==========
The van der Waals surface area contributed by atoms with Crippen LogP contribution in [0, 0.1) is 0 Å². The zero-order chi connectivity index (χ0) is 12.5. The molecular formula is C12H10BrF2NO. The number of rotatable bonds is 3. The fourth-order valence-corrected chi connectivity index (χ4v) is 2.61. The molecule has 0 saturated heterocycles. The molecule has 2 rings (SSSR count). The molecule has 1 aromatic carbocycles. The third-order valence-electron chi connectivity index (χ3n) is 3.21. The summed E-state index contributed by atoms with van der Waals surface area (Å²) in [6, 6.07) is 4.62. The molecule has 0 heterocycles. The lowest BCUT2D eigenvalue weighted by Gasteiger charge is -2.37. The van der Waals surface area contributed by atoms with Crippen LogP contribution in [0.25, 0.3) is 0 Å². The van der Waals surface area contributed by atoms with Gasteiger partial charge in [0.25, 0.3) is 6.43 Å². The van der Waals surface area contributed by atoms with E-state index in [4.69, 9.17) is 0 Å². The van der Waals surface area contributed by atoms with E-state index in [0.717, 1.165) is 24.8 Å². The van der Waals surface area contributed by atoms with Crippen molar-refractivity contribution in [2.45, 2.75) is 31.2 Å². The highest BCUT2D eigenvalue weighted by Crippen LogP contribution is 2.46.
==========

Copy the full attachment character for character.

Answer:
The van der Waals surface area contributed by atoms with Crippen LogP contribution in [0, 0.1) is 0 Å². The zero-order chi connectivity index (χ0) is 12.5. The molecular formula is C12H10BrF2NO. The number of rotatable bonds is 3. The fourth-order valence-corrected chi connectivity index (χ4v) is 2.61. The molecule has 0 saturated heterocycles. The molecule has 2 rings (SSSR count). The molecule has 1 aromatic carbocycles. The third-order valence-electron chi connectivity index (χ3n) is 3.21. The summed E-state index contributed by atoms with van der Waals surface area (Å²) in [6, 6.07) is 4.62. The molecule has 0 heterocycles. The lowest BCUT2D eigenvalue weighted by Gasteiger charge is -2.37. The van der Waals surface area contributed by atoms with Crippen LogP contribution in [0.25, 0.3) is 0 Å². The van der Waals surface area contributed by atoms with Gasteiger partial charge in [0.25, 0.3) is 6.43 Å². The van der Waals surface area contributed by atoms with E-state index in [4.69, 9.17) is 0 Å². The van der Waals surface area contributed by atoms with E-state index in [0.717, 1.165) is 24.8 Å². The van der Waals surface area contributed by atoms with Crippen molar-refractivity contribution in [2.45, 2.75) is 31.2 Å². The highest BCUT2D eigenvalue weighted by Crippen LogP contribution is 2.46.